About the Authors

Carrie Lobman and Matthew Lundquist are the Authors of Unscripted Learning: Using Improv Activities Across the K-8 Curriculum.

Carrie Lobman, EdD is Assistant Professor of Education at The Graduate School of Education, Rutgers University. She is the director of the Developing Teachers Fellowship Program at the East Side Institute. Send an email to Carrie

Saturday, May 26, 2007

A Playful Antidote to Standardized Test Stress

In the past few years the release of New York City's standardized test scores has become a spring ritual for anyone with connections to children, teachers, schools, or politics (pretty much anyone). Each year there seems to be one grade level which everyone hails as a huge success and another whose scores evoke concern. This year, according to the New York Times article by David Herzenhorn (New York Eighth Graders Show Gains in Reading), its the Eighth Grade that has made significant gains and the third and fourth grades that showed decline. Last year, if I remember correctly, the opposite was true. One of the more disturbing aspects of this constant shifting of concern and pride is that it leads to an enormous amount of stress among teachers, parents and children.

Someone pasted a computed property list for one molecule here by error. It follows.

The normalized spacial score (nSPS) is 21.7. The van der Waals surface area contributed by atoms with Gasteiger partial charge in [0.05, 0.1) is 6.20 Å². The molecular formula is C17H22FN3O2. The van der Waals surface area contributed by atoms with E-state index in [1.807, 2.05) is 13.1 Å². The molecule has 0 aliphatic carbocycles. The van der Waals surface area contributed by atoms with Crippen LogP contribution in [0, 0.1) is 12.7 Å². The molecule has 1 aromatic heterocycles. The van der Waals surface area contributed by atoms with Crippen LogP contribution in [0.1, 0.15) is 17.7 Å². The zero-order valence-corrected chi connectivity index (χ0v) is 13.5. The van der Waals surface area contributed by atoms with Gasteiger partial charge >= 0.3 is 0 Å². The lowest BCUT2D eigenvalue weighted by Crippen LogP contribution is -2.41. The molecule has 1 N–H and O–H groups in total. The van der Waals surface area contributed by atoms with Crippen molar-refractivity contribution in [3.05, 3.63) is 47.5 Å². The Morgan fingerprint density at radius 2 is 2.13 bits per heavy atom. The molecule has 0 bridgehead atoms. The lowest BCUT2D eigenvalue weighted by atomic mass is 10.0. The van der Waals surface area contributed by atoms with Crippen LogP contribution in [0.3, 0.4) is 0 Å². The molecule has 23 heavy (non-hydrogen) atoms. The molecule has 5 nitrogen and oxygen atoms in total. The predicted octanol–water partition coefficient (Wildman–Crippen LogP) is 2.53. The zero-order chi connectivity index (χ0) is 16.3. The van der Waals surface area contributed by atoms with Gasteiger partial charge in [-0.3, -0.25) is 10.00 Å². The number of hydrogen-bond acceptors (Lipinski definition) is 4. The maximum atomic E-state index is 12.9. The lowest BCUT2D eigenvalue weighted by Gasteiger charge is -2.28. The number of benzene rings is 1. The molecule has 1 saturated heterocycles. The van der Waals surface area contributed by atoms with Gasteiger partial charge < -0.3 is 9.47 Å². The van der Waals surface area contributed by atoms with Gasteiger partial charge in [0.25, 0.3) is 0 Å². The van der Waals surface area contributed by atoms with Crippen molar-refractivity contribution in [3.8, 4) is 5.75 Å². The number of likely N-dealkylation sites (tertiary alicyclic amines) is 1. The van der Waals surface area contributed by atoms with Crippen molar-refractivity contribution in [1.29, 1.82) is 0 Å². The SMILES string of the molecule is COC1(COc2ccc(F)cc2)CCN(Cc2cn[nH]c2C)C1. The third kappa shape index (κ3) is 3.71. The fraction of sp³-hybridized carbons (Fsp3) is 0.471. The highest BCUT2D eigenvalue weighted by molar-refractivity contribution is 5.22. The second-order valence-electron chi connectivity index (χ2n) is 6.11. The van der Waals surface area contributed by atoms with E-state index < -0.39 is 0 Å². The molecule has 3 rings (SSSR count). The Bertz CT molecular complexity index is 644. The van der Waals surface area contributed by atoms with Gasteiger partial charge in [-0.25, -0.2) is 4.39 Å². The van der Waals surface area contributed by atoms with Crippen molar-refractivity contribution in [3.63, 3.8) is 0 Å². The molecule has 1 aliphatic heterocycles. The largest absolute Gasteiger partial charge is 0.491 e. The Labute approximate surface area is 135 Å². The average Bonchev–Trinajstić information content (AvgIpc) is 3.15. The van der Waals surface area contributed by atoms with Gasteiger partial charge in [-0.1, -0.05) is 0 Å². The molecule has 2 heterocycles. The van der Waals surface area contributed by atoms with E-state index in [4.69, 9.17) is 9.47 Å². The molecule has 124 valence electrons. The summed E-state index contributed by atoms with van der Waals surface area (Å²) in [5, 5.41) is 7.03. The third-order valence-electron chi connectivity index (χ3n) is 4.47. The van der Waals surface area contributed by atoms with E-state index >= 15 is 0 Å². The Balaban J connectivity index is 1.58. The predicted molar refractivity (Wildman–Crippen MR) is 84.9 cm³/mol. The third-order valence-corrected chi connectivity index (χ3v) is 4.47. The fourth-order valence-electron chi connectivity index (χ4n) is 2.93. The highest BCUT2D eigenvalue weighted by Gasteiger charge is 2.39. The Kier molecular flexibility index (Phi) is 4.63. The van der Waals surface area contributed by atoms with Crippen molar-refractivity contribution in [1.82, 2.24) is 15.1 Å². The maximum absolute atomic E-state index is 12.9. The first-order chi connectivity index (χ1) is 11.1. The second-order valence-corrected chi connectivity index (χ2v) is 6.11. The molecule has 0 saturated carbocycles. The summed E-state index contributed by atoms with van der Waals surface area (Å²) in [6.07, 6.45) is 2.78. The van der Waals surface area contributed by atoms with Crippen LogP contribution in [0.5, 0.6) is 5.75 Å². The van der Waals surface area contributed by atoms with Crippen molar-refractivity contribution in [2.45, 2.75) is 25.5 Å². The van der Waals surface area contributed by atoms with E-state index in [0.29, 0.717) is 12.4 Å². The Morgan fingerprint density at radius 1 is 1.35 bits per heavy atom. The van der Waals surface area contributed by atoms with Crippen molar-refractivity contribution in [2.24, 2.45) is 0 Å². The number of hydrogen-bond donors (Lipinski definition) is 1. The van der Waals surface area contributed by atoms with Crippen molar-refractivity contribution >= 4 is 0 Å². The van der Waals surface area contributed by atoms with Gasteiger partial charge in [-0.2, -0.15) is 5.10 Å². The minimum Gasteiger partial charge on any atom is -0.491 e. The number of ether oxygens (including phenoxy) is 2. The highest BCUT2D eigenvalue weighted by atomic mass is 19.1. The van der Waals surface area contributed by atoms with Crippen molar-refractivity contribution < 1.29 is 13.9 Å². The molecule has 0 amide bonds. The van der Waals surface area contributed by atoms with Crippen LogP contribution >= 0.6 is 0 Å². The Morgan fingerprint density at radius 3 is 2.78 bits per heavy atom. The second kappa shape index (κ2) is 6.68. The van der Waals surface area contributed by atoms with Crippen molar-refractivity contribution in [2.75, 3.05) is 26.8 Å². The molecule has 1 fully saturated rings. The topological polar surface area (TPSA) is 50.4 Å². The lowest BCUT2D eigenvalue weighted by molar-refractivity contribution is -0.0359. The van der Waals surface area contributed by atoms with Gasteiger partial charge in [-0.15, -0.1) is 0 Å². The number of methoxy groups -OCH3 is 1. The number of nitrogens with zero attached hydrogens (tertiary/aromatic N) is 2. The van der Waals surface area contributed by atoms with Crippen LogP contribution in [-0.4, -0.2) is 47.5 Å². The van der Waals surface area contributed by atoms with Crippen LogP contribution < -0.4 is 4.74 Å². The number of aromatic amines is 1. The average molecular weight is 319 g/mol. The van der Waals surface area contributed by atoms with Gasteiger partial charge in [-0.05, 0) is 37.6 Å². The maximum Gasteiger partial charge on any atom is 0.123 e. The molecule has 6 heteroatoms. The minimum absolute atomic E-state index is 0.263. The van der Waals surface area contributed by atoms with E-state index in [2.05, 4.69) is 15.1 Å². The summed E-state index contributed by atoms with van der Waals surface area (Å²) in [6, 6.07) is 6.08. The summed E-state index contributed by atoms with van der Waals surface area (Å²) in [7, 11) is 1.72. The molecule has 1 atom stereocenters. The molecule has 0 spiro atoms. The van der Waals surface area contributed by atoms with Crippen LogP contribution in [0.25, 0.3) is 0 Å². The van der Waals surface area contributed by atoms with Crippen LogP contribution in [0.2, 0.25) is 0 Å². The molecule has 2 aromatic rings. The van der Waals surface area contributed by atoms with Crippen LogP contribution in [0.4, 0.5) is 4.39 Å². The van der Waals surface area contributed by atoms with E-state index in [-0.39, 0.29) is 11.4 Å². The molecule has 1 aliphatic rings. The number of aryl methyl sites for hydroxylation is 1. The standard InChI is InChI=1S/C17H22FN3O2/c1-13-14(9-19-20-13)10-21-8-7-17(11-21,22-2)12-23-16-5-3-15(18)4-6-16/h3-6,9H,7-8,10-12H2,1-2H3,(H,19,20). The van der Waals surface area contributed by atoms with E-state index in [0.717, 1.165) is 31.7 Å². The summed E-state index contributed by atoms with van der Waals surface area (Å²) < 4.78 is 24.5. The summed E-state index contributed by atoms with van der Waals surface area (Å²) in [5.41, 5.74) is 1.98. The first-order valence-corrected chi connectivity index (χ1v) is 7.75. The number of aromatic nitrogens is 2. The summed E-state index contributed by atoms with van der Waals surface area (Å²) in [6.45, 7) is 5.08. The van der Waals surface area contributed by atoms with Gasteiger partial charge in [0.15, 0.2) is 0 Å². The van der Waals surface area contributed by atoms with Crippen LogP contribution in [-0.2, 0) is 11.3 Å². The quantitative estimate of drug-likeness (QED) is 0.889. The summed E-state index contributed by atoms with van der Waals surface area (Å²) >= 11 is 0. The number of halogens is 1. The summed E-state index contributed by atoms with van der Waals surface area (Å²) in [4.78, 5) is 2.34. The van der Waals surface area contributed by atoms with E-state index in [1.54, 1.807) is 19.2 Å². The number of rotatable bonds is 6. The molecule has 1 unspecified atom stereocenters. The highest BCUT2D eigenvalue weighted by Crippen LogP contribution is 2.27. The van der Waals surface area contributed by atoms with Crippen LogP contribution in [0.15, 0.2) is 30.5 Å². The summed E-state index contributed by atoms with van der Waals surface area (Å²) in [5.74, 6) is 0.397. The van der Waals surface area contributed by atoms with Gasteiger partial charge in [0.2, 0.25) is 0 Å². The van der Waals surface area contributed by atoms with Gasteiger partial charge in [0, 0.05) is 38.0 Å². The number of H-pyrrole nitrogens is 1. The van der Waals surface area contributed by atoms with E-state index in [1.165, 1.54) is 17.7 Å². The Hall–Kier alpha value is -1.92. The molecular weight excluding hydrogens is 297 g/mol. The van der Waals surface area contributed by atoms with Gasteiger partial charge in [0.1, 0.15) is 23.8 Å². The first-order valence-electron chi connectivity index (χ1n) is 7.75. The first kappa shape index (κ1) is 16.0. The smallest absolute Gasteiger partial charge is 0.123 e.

In writing Unscripted Learning one of Matthew's and my goals was to create a book that could be used by teachers who worked within the real world of high stakes testing and its ever shifting priorities. While I believe that the assumptions behind standardized tests are about as undevelopmental as you can get, I think there are opportunities to create test taking performances that have the potential to be developmental for everyone involved. The best program I've ever seen that does this is called TeamPlay for Test Stress developed by Gwen Lowenheim and Stuart Sears. This program uses improvisation and team-building to help inner-city elementary school students and staff deal more productively with test anxiety and stress. The teachers and kids work together to come up with test taking performances and while obviously each child has to take their own test, the class approaches the test as a team and works hard to help everyone succeed. Its one of the best examples of creative teaching out there.

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